Here followeth some old time wisdom on following the natural seasonality of our planet and our bodies to enhance your health and energy levels and improve your ability to fight off illness. Since we have fellow readers in both the Northern and Southern hemispheres, I will focus on the Fall and Spring seasons in these next couple posts.
I never ceased to be amazed at the tremendous healing powers that reside within our bodies and minds.
Before the advent of the modern pharmaceutical age, people in all societies, ancient and more modern, sought to promote and support these internal powers with natural methods: natural herbs, foods, exercise and – most of all – natural breathing.
We’ve become somewhat separated or disjointed from our own natural, inborn abilities to propagate robust health, as well as counter and eliminate illness. One of the easiest ways to begin to get in touch with your body is to recognize its rhythms.
We each have hourly, daily, monthly and yearly rhythms. But you may not actively leverage these rhythms in your own fitness and health program. In fact, you may often work against these rhythms, making you more susceptible to illnesses, injuries, weight gain, and so forth.
Ancient health practices from around the world, as well as existent traditional societies (which are becoming increasingly rare), apply seasonality to the treatment and prevention of disease, as well as the promotion of robust health.
Let’s discuss Autumn from the perspective of exercise and nutrition.
Autumn – Exercise
In ancient Chinese, Japanese and Korean medicine, Autumn (or Fall) is associated with the lungs. Although all of our internal organs and systems are interdependent, the lungs get the most attention at this time of year.
This makes a lot of sense from a pragmatic point of view. Think about it: in the Fall, the hot, stale, often polluted air of summer gives way to the refreshingly cool and clean air of Fall. In many areas, nature also provides us with a wonderful display of colors and scenery.
Fall is an excellent time to exercise and practice your qigong and breathing outdoors. Proper breathing in the fresh air has a cleansing effect on your lungs. Your Qigong can also prepare you for, and build your resilience and adaptability to, the changing energies associated with this season. For example, performing the Lung / Metal exercise from the Wu Xing / Five Elements Daoyin form, is especially important this time of year.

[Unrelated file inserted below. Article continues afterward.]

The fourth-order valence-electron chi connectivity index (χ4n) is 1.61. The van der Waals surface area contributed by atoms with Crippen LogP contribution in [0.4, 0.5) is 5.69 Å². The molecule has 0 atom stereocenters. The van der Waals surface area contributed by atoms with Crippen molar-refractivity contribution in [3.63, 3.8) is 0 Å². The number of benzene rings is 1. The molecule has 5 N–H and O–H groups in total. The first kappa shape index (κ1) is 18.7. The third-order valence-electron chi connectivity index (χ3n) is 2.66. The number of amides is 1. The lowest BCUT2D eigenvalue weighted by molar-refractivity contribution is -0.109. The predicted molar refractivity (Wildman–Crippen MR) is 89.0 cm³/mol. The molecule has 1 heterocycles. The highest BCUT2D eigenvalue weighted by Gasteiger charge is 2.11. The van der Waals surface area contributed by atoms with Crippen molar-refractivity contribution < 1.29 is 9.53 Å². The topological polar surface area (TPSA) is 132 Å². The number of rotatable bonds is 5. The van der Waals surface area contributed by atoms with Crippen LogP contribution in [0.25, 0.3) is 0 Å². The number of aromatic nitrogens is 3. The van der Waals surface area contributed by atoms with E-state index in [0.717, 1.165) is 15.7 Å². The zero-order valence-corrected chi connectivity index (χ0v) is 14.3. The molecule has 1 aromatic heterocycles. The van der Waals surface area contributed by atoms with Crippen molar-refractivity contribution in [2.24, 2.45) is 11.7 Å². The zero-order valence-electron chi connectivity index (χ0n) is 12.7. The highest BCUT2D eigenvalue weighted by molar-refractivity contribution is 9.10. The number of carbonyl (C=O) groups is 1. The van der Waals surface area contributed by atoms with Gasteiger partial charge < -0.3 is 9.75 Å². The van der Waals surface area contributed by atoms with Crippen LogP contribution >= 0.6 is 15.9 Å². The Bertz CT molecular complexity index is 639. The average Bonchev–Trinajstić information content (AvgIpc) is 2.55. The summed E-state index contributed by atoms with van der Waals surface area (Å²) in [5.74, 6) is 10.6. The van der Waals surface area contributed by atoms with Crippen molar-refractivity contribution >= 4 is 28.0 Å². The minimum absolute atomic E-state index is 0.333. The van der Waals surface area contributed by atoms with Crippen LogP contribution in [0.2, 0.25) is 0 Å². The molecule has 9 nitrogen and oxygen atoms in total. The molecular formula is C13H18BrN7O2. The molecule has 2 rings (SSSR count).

One potential problem to be aware of: in mid to late Fall, as temperatures become cooler and precipitation increases, there is the potential for dampness. The air is heavier and it can be more difficult to breathe. Dampness can invade your lungs and airways, and manifest in the body as excess mucus and phlegm.
In addition, the kids are back in school and many of us adults are spending more time in our closed, often polluted offices. The potential for catching a cold or flu is higher if you are not taking care of yourself. A proper regimen of exercise, as well as good healthy eating, can help you avoid this.
Autumn – Nutrition
Generally speaking, late Summer and early Fall are associated with a building phase. Late Summer is associated with the Spleen and Stomach / Earth element. Spleen is associated with building the blood and the muscles or flesh. And Spleen and Stomach are responsible for transforming the food we eat and liquids we drink as their initial part of the digestive process.
During this time, the body wants to build itself up and add muscle. It also wants to lay down some extra fat to prepare for the winter. It wants to extract more nutrition from food. You may find yourself craving more food, especially protein and the fresh, seasonal fruits and vegetables that are readily available.
Here’s an interesting but little-known fact about our bodies. We often associate the winter months with weight gain, because we tend to be relatively less active. From an evolutionary standpoint, however, our bodies are programmed to eat more and lay on fat during the late summer and fall months – preparing our bodies for the lean winter months.
In fact, it is thought that, in earlier times, humans ate so many fruits and vegetables during this time that their blood sugar was at the diabetic or pre-diabetic level. Why is this important? Well, sugar in the blood acts as a sort of antifreeze for the body, and helps it better cope with colder temperatures. (I don’t recommend this, but if you were to taste the antifreeze in your car, it would taste a little sweet.)
At any rate, if you find yourself really craving a good steak, or you can’t get enough fruit or seasonal vegetables– don’t worry. Honor what your body is trying to tell you.
In the late Fall, it’s important to take nutritional measures that help prevent or mitigate dampness in the lungs and sinuses. Drinking warm liquids, such as green and herbal teas, and eating hot soups is an excellent way to keep your sinuses open and clear. Using spices in your cooking, such as cumin, turmeric, chiles, Tabasco and cinnamon, can also help keep your sinuses and airways clear and your body warm.
Synchronizing your physical activity and nutrition to the seasonal changes of body, mind and earth, is a powerful way to promote excellent health and help avoid illness and disease.
We’ll talk about Spring in the next post.
You Can Do It!